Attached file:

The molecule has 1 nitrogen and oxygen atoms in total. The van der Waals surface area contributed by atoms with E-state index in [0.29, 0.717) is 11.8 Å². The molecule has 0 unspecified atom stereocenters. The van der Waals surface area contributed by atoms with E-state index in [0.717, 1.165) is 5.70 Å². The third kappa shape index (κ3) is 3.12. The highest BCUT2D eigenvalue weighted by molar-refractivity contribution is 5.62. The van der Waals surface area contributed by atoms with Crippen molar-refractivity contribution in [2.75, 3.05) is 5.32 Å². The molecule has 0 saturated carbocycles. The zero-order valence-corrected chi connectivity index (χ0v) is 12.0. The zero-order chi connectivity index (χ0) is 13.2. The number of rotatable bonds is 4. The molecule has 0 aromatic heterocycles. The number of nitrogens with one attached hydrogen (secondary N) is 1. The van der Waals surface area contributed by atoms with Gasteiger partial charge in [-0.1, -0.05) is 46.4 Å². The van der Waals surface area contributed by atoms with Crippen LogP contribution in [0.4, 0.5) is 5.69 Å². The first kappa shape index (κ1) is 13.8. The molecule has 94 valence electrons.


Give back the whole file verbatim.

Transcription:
The molecule has 1 nitrogen and oxygen atoms in total. The van der Waals surface area contributed by atoms with E-state index in [0.29, 0.717) is 11.8 Å². The molecule has 0 unspecified atom stereocenters. The van der Waals surface area contributed by atoms with E-state index in [0.717, 1.165) is 5.70 Å². The third kappa shape index (κ3) is 3.12. The highest BCUT2D eigenvalue weighted by molar-refractivity contribution is 5.62. The van der Waals surface area contributed by atoms with Crippen molar-refractivity contribution in [2.75, 3.05) is 5.32 Å². The molecule has 0 saturated carbocycles. The zero-order valence-corrected chi connectivity index (χ0v) is 12.0. The zero-order chi connectivity index (χ0) is 13.2. The number of rotatable bonds is 4. The molecule has 0 aromatic heterocycles. The number of nitrogens with one attached hydrogen (secondary N) is 1. The van der Waals surface area contributed by atoms with Gasteiger partial charge in [-0.1, -0.05) is 46.4 Å². The van der Waals surface area contributed by atoms with Crippen LogP contribution in [0.4, 0.5) is 5.69 Å². The first kappa shape index (κ1) is 13.8. The molecule has 94 valence electrons.